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For most of us, encountering one of life's milestones prompts us to prepare a will—and we finally go through the process of assigning assets to our loved ones and charitable beneficiaries. Often, however, the will is then tucked away in a desk drawer or safe-deposit box, all but forgotten.
Where should you store your will and other important estate-planning papers? If a will cannot be found, an estate will be distributed according to the often inflexible intestacy rules of state government.
You should keep your original will in an attorney's vault—or in a bank vault if the bank is acting as executor. Keeping your will in a safe-deposit box can create delays, since many states restrict access to such boxes without court approval. See the list below for how to safeguard your records and documents.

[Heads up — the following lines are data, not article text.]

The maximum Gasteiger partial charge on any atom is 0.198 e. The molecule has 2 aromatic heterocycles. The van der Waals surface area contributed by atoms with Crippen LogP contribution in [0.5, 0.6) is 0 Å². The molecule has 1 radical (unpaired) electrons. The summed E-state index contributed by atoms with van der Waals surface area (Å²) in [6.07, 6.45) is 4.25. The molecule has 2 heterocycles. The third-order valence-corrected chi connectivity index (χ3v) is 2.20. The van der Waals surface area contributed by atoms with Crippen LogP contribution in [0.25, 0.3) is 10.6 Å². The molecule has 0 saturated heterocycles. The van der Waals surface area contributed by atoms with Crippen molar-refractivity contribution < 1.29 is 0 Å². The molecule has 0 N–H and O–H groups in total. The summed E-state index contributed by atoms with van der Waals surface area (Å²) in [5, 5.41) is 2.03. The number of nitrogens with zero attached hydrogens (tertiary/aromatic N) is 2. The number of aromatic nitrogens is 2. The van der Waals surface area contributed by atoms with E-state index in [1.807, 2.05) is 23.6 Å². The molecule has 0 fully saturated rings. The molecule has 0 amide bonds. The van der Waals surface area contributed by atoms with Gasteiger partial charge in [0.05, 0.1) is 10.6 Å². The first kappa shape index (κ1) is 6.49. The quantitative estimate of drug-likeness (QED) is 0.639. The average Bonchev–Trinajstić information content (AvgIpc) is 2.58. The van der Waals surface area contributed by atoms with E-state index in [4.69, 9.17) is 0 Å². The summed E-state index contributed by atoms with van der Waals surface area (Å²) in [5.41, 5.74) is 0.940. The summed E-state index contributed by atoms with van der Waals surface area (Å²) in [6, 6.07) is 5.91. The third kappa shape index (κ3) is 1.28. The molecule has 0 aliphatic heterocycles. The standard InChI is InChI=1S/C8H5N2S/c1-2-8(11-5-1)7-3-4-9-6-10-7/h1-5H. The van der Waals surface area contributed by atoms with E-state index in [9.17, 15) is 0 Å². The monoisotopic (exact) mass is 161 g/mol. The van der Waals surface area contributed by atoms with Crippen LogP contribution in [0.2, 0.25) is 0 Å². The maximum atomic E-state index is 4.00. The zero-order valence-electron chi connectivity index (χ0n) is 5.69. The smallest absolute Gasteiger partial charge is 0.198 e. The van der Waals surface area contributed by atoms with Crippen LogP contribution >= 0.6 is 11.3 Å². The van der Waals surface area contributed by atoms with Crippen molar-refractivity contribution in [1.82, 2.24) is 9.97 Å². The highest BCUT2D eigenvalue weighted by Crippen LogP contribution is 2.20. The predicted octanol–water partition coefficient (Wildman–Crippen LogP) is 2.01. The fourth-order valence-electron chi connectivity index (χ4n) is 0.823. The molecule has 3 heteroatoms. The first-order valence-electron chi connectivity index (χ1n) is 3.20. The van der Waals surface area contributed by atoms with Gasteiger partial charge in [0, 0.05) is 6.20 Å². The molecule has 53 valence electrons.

Gifts by will are an integral part of the American philanthropic tradition. Our tax laws encourage our support of charitable institutions through tax deductions and estate-tax savings. Through your will you can continue to support us and the other organizations that you have assisted during your lifetime.
SAFEGUARDING YOUR RECORDS AND DOCUMENTS
In addition to your will, your personal and financial records, legal documents, and tax returns are all essential to an efficient settlement of your estate. As such, they should be safely stored but readily accessible when needed. The following list shows those records and documents that will prove helpful, suggests where they should be stored, and explains why they are important.
Original Will/Trust, Power of Attorney, and Health Care Directives
Investment Documents (stock certificates, bonds, CDs, deeds, and titles)
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